The Kentucky Inventory of Mindfulness Skills is a 39-item mindfulness questionnaire, divided into four scales reflecting four components of mindfulness, of which two were used in the present study: Observe (12 items), and Accept Without Judgment (9 items). Observe refers to noticing whatever happens in the present moment, including mainly sensory sensations (exteroceptive and proprioceptive). Accept without Judgment refers to being non-judgmental and non-evaluative about one’s thoughts and feelings. Items are scored on 5-point Likert scales ranging from 1 (never/rarely true) to 5 (very often/always true). Both subscales have been found to have good reliability (Cronbach’s α of 0.91 and 0.87, respectively), and adequate test–retest reliability and content validity (Baer et al., 2004). The remaining two scales, Describe and Act with Awareness, were not used in the current study. The Act with Awareness subscale has large content overlap with items of the Mindful Attention Awareness Scale, and the Describe subscale refers to descriptions of emotions and feelings, which is not a primary focus of the intervention.

Daily practice

Participants who received the intervention were asked at each intervention session how many times in the past week they had practiced mindfulness exercises at home according to the instructions.

Intervention and procedure

At the pre-treatment assessment, participants were sent the set of questionnaires to fill out at home. After randomization, the intervention group received the 8-week intervention at a meditation center in Tilburg, following the standard mindfulness-based stress reduction protocol (Kabat-Zinn, 1990) as described in detail elsewhere (Nyklíček & Kuijpers, 2008). Briefly, participants followed eight 150 min. weekly group sessions (13–15 participants per group) and a 6-h Sunday retreat in the 6th week of the intervention. During the sessions, besides brief psychoeducation, a combination of mindfulness exercises was taught: breathing and observing mindfully, observing sensations in the body, moving mindfully (adapted hatha yoga exercises) and various forms of sitting mindfulness meditation. Participants were expected to practice mindfulness exercises daily at home for at least 40 min.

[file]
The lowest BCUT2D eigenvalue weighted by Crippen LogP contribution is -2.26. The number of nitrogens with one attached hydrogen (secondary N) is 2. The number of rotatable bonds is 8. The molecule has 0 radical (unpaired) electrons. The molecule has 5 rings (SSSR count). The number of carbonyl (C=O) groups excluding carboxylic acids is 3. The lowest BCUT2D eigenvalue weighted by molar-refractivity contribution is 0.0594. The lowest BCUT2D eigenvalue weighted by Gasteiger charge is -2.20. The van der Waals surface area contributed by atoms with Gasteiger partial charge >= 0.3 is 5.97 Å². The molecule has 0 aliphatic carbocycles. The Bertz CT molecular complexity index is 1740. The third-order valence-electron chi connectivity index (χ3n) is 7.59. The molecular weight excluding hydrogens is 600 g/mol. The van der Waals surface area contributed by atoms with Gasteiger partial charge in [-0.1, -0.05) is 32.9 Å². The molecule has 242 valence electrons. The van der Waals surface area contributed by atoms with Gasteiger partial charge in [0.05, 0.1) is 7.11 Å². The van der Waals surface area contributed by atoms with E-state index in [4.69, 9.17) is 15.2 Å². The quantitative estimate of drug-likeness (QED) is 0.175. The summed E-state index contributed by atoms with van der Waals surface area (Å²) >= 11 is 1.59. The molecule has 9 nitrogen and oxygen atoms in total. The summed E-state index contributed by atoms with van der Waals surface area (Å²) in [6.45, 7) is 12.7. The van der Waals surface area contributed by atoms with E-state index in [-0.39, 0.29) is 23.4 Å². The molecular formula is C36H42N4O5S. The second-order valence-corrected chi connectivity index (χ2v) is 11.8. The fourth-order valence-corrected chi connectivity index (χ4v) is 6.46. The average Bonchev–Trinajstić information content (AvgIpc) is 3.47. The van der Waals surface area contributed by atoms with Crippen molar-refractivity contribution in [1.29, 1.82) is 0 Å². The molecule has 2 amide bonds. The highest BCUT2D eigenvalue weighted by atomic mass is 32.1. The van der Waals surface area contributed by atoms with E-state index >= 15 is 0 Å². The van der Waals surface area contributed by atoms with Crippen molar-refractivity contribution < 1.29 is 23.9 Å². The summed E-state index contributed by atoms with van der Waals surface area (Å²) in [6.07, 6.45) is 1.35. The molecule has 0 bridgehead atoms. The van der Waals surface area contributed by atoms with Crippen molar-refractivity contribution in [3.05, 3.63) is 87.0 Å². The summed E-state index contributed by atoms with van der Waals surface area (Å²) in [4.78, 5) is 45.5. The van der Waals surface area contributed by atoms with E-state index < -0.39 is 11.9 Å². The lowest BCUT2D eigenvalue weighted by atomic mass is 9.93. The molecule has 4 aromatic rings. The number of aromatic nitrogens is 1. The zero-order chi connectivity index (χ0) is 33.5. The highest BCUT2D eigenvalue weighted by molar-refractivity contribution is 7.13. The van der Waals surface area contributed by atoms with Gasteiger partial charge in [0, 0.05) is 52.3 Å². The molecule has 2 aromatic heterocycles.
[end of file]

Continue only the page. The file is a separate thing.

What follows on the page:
After 8 weeks the intervention was completed and all study participants were asked again to fill out the questionnaire sets, again per mail, to be filled at home and returned in a postage-free envelope. Hereafter, the waitlist control group also received the intervention.

Statistical analysis

Data were analyzed using the IBM Statistical Package for the Social Sciences (SPSS), version 19. Before any analyses were done to evaluate the effects of the intervention, successful randomization was checked by comparing the intervention group and the control group on baseline characteristics by means of independent samples t tests and χ2 tests. All variables were checked for normality of the distributions. Analyses were performed according to the conservative intention-to-treat procedure.

To examine the effects on the scores of the two subscales of the DS-14, which were the primary outcome, multivariate analysis of covariance (MANCOVA) was conducted on change scores from pre- to post-treatment on NA and SI comparing the intervention group and the control group. Using change scores has been shown to provide both a reliable and unbiased estimate of true change (Rogosa, 1988). In this analysis baseline values of the outcome variables were included as covariates, because they often are associated with the degree of change. In addition, difference in state negative affect scores between pre- and post-treatment was also included as covariate, to control for changes in momentary mood. Because two different questionnaires on state negative affect were administered to two subsamples, the values were standardized for these analyses. Any potentially confounding continuous variables that the groups were found to differ on at baseline were added as covariates as well.